Conservationists Take Giraffe Surveillance to New Heights

| July 12, 2017 | 0 Comments

This is the first time such a large group of giraffes will be tracked for multiple years in East Africa. Photo courtesy of San Diego Zoo Global.

In a remote area of northern Kenya, a team of conservationists and veterinarians are collaborating on a unique project that will allow them to gather in-depth information on the habits of Kenya’s threatened reticulated giraffe population. The science team, made up of personnel from multiple conservation organizations, has attached solar-powered GPS satellite tracking devices to 11 reticulated giraffes in the region. The units will provide the science team with real-time data on giraffe movements, the size of their home ranges, where they travel during seasons and the travel corridors they use over the next two years—making this the first time such a large group of giraffes will be tracked for multiple years in East Africa.

“It’s so exciting,” said Julian Fennessy, Ph.D., co-founder/co-director of the Giraffe Conservation Foundation. “We want to figure out where these giraffes are moving, so we can better provide conservation management support, whether that be anti-poaching support on the ground, working with communities, all the way to helping a sick giraffe and bringing in the Kenya Wildlife Service to help.”

Attaching these small devices to 11 wild giraffes was not an easy task, requiring years of planning and detailed preparation. The team first had to find, corral and sedate each giraffe—making sure every step was performed with the utmost care and attention to detail.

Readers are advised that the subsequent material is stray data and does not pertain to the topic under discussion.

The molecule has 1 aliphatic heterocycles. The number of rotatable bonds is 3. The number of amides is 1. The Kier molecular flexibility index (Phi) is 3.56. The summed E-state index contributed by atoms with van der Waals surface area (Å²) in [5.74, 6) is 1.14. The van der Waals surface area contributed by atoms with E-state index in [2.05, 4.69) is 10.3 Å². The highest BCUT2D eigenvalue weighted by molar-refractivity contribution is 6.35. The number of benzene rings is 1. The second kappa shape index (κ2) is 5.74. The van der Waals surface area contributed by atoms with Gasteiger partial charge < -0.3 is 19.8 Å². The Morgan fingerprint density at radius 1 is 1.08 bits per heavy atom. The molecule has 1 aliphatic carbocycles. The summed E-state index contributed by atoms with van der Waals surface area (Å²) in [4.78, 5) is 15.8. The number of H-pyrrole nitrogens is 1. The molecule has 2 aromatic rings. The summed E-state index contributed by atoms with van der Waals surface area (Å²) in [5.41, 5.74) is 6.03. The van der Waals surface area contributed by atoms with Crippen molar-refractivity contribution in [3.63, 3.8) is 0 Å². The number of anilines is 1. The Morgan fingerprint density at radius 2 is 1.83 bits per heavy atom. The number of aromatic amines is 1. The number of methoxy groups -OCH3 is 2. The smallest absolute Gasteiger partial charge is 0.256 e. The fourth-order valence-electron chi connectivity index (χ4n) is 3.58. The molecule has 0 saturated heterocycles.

Through these efforts, researchers have discovered that the world’s population of giraffes continues to decline at an alarming rate, with just under 100,000 individuals left in their native habitats. That is a decrease of nearly 40 percent over the last 20 years..

Scientists believe the startling downward trend is due to poaching, habitat loss, habitat fragmentation and disease—leading to situations where certain giraffe subpopulations have decreased so rapidly, they are now extinct in seven African nations. San Diego Zoo Global has partnered with the Giraffe Conservation Foundation, Northern Rangelands Trust, Kenya Wildlife Service and The Nature Conservancy, as well as other conservation organizations, to help reverse this trend in East Africa through the creation of community-based conservation projects with Kenyan pastoralists.

Conservationists are hoping this new tracking project, funded through a World Giraffe Day initiative by the Giraffe Conservation Foundation last year, will not only provide movement and habitat data, but also information that could assist community conservancies develop better strategies for managing their lands and livestock, while also expanding the frontiers of giraffe science.

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